Chlorite is a stone similar to steatite and soapstone. It is durable but soft enough to carve easily, and fine-grained enough to hold carved details well. Its color ranges from jade green (which gives it its name) to smoky gray, to black as obsidian. While there are chlorite deposits in mountains across Iran, only one ancient chlorite quarry has been found in Tepe Yahya some 90 kilometers (50 miles) from Jiroft. The other old chlorite quarry that has been discovered in the region, is on Tarut Island – an island located across the Persian Gulf along the Arabian coast (near present-day Bahrain and some 800 kilometers east-south-east of Jiroft).

The trade links between Jiroft and all the centers along the Aryan trade roads is further indicated by the discovery of objects inlaid with lapis lazuli (likely from Afghanistan), carnelian (possibly from the Indus Valley), and other semiprecious stones not local to the area. Marjan Mashkur, an Iranian researcher based in Paris, discovered at Jiroft shark bones and shells that appear to have been brought inland from the Gulf which is some 200 kilometers (120 miles) of the south of Jiroft.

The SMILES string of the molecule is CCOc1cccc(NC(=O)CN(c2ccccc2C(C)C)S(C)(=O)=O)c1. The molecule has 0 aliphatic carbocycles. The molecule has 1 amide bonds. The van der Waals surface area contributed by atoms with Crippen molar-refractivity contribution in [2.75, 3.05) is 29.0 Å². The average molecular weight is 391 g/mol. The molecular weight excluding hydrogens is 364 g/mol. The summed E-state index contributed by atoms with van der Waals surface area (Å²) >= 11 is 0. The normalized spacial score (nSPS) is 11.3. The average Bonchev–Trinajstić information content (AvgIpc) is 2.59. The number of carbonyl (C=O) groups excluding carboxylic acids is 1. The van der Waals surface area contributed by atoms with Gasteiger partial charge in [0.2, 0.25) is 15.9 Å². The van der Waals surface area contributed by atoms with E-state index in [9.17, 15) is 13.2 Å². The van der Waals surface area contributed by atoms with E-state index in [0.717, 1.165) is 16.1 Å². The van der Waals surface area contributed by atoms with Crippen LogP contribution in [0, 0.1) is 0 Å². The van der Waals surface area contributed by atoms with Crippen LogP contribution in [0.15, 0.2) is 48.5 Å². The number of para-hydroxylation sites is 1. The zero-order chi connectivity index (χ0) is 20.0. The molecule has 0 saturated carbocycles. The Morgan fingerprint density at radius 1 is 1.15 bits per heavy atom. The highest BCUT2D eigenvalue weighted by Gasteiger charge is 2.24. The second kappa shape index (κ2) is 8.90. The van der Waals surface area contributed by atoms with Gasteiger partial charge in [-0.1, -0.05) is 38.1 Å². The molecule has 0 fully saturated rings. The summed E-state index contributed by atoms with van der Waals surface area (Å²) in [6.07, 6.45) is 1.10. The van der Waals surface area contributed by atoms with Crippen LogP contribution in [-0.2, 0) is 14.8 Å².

In addition to items made from chlorite, the Jiroft artisans also made pink and orange alabaster jars, white marble vases, copper figurines, beakers and a striking copper basin with a eagle seated in its center, as well as realistic carved stone impressions of heraldic eagles, scorpions and scorpion-women.